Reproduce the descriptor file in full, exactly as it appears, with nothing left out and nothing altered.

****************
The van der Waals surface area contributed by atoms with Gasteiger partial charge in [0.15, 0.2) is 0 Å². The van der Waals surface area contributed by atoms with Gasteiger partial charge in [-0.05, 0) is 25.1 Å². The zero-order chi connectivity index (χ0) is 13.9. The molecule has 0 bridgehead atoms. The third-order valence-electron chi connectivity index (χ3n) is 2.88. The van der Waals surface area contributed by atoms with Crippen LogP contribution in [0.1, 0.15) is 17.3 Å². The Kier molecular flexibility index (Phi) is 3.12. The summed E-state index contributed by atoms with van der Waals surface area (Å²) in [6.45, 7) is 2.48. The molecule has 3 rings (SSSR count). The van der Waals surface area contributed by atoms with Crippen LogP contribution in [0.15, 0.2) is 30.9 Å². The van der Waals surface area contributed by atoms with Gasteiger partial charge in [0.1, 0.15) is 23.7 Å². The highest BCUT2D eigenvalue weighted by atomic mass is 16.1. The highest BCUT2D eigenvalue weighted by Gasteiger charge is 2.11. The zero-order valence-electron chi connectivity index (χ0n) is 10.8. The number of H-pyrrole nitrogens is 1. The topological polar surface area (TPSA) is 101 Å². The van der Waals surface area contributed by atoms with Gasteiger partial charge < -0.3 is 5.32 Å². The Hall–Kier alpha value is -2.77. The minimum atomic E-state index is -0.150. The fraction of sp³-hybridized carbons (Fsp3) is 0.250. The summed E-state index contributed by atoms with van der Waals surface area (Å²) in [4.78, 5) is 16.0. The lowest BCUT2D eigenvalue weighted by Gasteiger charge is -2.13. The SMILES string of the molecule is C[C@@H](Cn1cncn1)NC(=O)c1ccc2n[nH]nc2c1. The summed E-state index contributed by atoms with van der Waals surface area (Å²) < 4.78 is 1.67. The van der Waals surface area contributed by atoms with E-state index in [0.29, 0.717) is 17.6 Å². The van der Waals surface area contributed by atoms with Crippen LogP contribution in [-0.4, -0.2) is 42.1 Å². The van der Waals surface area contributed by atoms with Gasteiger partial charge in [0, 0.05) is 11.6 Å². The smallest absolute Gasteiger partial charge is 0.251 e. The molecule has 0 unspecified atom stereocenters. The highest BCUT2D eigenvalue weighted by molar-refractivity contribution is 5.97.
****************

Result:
The van der Waals surface area contributed by atoms with Gasteiger partial charge in [0.15, 0.2) is 0 Å². The van der Waals surface area contributed by atoms with Gasteiger partial charge in [-0.05, 0) is 25.1 Å². The zero-order chi connectivity index (χ0) is 13.9. The molecule has 0 bridgehead atoms. The third-order valence-electron chi connectivity index (χ3n) is 2.88. The van der Waals surface area contributed by atoms with Crippen LogP contribution in [0.1, 0.15) is 17.3 Å². The Kier molecular flexibility index (Phi) is 3.12. The summed E-state index contributed by atoms with van der Waals surface area (Å²) in [6.45, 7) is 2.48. The molecule has 3 rings (SSSR count). The van der Waals surface area contributed by atoms with Crippen LogP contribution in [0.15, 0.2) is 30.9 Å². The van der Waals surface area contributed by atoms with Gasteiger partial charge in [0.1, 0.15) is 23.7 Å². The highest BCUT2D eigenvalue weighted by atomic mass is 16.1. The highest BCUT2D eigenvalue weighted by Gasteiger charge is 2.11. The zero-order valence-electron chi connectivity index (χ0n) is 10.8. The number of H-pyrrole nitrogens is 1. The topological polar surface area (TPSA) is 101 Å². The van der Waals surface area contributed by atoms with Gasteiger partial charge < -0.3 is 5.32 Å². The Hall–Kier alpha value is -2.77. The minimum atomic E-state index is -0.150. The fraction of sp³-hybridized carbons (Fsp3) is 0.250. The summed E-state index contributed by atoms with van der Waals surface area (Å²) in [4.78, 5) is 16.0. The lowest BCUT2D eigenvalue weighted by Gasteiger charge is -2.13. The SMILES string of the molecule is C[C@@H](Cn1cncn1)NC(=O)c1ccc2n[nH]nc2c1. The summed E-state index contributed by atoms with van der Waals surface area (Å²) < 4.78 is 1.67. The van der Waals surface area contributed by atoms with E-state index in [0.29, 0.717) is 17.6 Å². The van der Waals surface area contributed by atoms with Crippen LogP contribution in [-0.4, -0.2) is 42.1 Å². The van der Waals surface area contributed by atoms with Gasteiger partial charge in [0, 0.05) is 11.6 Å². The smallest absolute Gasteiger partial charge is 0.251 e. The molecule has 0 unspecified atom stereocenters. The highest BCUT2D eigenvalue weighted by molar-refractivity contribution is 5.97.